The continuity of women’s singles tennis in India seemed to have turned a corner, about a decade or so ago, during the time Sania Mirza was still active in the WTA singles circuit. Justifiably, Mirza’s successes were edified into the threshold that the brightest – and keenest – prospects in Indian women’s singles had to cross to put themselves, and the country, on the roadmap of the international women’s tennis playing domain.

While Mirza’s unprecedented wave of glory has passed on to the doubles field even as it crests anew, the search for India’s next big women’s singles player is still ongoing, with no end in sight. Predominantly, however, there’s unawareness about majority of the players who constitute the singles lineup in the Indian tennis diaspora that needs to be primarily addressed.

In the order of their WTA rankings, here’s then taking a look at the country’s top-five singles players, who in turn, are also its biggest hopes lining the immediate future:

Ankita Raina: WTA Rank 268


She is only 24-years-old, but the Ahmedabad native has not only been around the sport for quite some time, but has also been ably carrying the mantle as India’s top-singles player. Raina leads India’s charge in their Fed Cup challenges. She was a part of the squad in their recently concluded Asia/Oceania Group I campaign where the team managed to pull off a huge win against Philippines in their decisive tie which helped them to consolidate their place in Group for the third consecutive year.

Although Raina has not had much of a breakthrough in any WTA event yet, she has made her mark in the ITF circuit with four singles and eight doubles titles. And again, while her current ranking puts her right on the outskirts of the top-250, Raina had peaked closer to the top-200, reaching a career-high of 222 back in November 2015.

Karman Kaur Thandi: WTA Rank 532


For those who catch up on the Indian women’s tennis action intermittently, Kaur Thandi, unlike her colleagues, is not an unfamiliar name after all. The 18-year-old, who only recently started playing in the senior Tour making an expected graduation from the Juniors, is regarded to be the find as far as India’s tennis prognostications are concerned. And, considering that her potential has been tapped into by the esteemed Mouratoglou Academy, expectations pinned on Kaur Thandi have only soared higher.

In her conversation with towards the end of the 2016 season, Kaur Thandi had mentioned that she was looking to break into the top-350 by the end of the first quarter in 2017. She has dropped down two spots, to the 532nd place in the WTA rankings from her previous best of 530 achieved in January this year. The slight dip in ranking, however, isn’t a deterrent for her to strive to attain her objective.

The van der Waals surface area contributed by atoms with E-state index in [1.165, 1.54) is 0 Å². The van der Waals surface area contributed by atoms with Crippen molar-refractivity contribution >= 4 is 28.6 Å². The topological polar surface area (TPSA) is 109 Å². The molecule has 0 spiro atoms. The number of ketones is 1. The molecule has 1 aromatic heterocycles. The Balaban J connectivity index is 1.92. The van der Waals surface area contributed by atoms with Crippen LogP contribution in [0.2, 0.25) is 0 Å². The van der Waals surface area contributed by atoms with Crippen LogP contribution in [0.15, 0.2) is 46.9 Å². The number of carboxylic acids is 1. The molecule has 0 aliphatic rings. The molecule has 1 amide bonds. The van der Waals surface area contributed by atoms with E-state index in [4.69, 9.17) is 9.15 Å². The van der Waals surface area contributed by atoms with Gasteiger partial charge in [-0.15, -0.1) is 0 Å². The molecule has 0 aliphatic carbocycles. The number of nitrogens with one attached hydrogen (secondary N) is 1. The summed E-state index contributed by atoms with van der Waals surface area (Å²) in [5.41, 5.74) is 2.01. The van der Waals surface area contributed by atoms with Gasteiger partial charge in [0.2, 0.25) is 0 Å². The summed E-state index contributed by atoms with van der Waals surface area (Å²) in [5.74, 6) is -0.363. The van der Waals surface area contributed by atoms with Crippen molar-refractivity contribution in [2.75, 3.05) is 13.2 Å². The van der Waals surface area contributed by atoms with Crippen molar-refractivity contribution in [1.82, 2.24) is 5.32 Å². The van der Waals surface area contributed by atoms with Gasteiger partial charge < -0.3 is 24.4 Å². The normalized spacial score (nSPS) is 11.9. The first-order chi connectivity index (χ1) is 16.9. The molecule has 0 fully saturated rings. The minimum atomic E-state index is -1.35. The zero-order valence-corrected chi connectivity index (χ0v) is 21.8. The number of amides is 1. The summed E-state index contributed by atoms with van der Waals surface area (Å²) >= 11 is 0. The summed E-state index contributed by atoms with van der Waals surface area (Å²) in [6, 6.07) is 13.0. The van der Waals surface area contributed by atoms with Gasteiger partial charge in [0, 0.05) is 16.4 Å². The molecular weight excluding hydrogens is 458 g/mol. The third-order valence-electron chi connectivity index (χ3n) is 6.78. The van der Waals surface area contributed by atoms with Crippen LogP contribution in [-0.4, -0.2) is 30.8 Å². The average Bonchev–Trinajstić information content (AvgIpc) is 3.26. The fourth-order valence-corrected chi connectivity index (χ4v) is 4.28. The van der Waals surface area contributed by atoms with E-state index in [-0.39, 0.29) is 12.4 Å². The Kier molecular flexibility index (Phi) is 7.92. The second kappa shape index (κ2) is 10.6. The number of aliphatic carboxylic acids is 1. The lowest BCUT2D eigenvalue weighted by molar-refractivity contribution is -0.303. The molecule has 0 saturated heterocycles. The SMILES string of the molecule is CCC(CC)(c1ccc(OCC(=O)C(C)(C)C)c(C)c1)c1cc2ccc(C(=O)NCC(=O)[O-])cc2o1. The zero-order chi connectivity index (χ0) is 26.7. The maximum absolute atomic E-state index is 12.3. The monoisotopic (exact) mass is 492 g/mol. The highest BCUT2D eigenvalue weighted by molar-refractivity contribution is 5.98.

Snehadevi Reddy: WTA Rank 578


Currently ranked almost at the edge of the top-600, albeit peaking in the 449th place in August 2016, the 20-year-old Reddy is the Indian No. 3. The right-handed player plays both singles and doubles with aplomb and has four ITF titles, two each in each category, to her name.

Again, while her road in the WTA field lies muted in spite of her constancy in the ITF rung, Reddy also made her debut in the Indian Fed Cup team last week and played out two doubles rubbers against China and Japan – partnering Riya Bhatia – though the duo weren’t able to offer much resistance to the comparatively superior team strength of their opponents.

Riya Bhatia: WTA Rank 604

Riya Bhatia (L) and Snehadevi Reddy (R) during India's Fed Cup Asia/Oceania Group I tie, February 2017

The third debutant to be included in India’s last Fed Cup tie, Bhatia’s career trajectory too bears striking similarity with that of her aforementioned teammates. She, too like them, is yet to make a visible crack in the WTA order even as she has two ITF title wins – one in singles and doubles each – to her claim.

The presence of the 19-year-old in the bastion of the highest ranked Indian women, nonetheless, is assertive aspect to be capitalised upon. For, it underscores the availability of younger talent to change the dim picture of the sport’s other half, greeting the Indian context at present.

Dhruthi Tatachar Venugopal: WTA Rank 618

Dhruthi Venugopal at the 2015 ITF $25,000 tournament in New Delhi, February 2015

A loss in the first qualifying round of the ITF $25,000 tournament in Orlando in January this year must have not been the start, Venugopal would have wanted for herself. But, it would have served well as an incentive for the 20-year-old to do better and bring her ranking upward, a year on since she reached her career-best at the 534th spot.

Venugopal’s career graph is quite unique among her fellow Indian peers in that she has had a relatively higher proportion of success in doubles as compared to the singles, with nine ITF doubles wins to a sole singles win.

It’s too soon to remark whether Venugopal will prefer to opt for doubles over singles, though a proclivity to do so will still mean that India will have found the successor to Mirza.